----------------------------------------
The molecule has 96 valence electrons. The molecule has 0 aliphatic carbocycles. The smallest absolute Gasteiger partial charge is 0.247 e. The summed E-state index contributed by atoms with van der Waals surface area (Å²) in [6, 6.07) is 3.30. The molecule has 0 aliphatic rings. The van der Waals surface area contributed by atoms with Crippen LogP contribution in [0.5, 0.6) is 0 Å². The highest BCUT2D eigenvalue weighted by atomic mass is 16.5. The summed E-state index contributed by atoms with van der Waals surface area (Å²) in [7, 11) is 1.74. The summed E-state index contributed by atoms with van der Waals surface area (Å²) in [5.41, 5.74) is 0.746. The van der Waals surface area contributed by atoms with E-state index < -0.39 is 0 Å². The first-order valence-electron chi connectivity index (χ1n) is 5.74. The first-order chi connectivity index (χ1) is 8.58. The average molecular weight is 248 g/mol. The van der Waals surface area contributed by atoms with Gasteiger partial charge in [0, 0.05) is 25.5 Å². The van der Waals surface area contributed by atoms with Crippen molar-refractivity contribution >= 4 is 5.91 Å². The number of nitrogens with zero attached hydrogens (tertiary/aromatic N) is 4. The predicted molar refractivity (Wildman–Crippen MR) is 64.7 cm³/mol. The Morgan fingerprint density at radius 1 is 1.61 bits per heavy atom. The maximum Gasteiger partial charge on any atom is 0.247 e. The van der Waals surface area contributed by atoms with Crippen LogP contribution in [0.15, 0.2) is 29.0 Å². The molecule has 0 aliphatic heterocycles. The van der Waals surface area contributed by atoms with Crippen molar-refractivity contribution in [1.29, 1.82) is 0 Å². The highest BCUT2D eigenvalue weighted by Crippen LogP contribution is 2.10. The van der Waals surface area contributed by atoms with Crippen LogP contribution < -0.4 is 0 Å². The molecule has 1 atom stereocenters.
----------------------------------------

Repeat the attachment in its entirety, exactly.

The molecule has 96 valence electrons. The molecule has 0 aliphatic carbocycles. The smallest absolute Gasteiger partial charge is 0.247 e. The summed E-state index contributed by atoms with van der Waals surface area (Å²) in [6, 6.07) is 3.30. The molecule has 0 aliphatic rings. The van der Waals surface area contributed by atoms with Crippen LogP contribution in [0.5, 0.6) is 0 Å². The highest BCUT2D eigenvalue weighted by atomic mass is 16.5. The summed E-state index contributed by atoms with van der Waals surface area (Å²) in [7, 11) is 1.74. The summed E-state index contributed by atoms with van der Waals surface area (Å²) in [5.41, 5.74) is 0.746. The van der Waals surface area contributed by atoms with E-state index < -0.39 is 0 Å². The first-order valence-electron chi connectivity index (χ1n) is 5.74. The first-order chi connectivity index (χ1) is 8.58. The average molecular weight is 248 g/mol. The van der Waals surface area contributed by atoms with Gasteiger partial charge in [0, 0.05) is 25.5 Å². The van der Waals surface area contributed by atoms with Crippen molar-refractivity contribution >= 4 is 5.91 Å². The number of nitrogens with zero attached hydrogens (tertiary/aromatic N) is 4. The predicted molar refractivity (Wildman–Crippen MR) is 64.7 cm³/mol. The Morgan fingerprint density at radius 1 is 1.61 bits per heavy atom. The maximum Gasteiger partial charge on any atom is 0.247 e. The van der Waals surface area contributed by atoms with Crippen LogP contribution in [0.15, 0.2) is 29.0 Å². The molecule has 0 aliphatic heterocycles. The van der Waals surface area contributed by atoms with Crippen molar-refractivity contribution in [1.29, 1.82) is 0 Å². The highest BCUT2D eigenvalue weighted by Crippen LogP contribution is 2.10. The van der Waals surface area contributed by atoms with Crippen LogP contribution < -0.4 is 0 Å². The molecule has 1 atom stereocenters.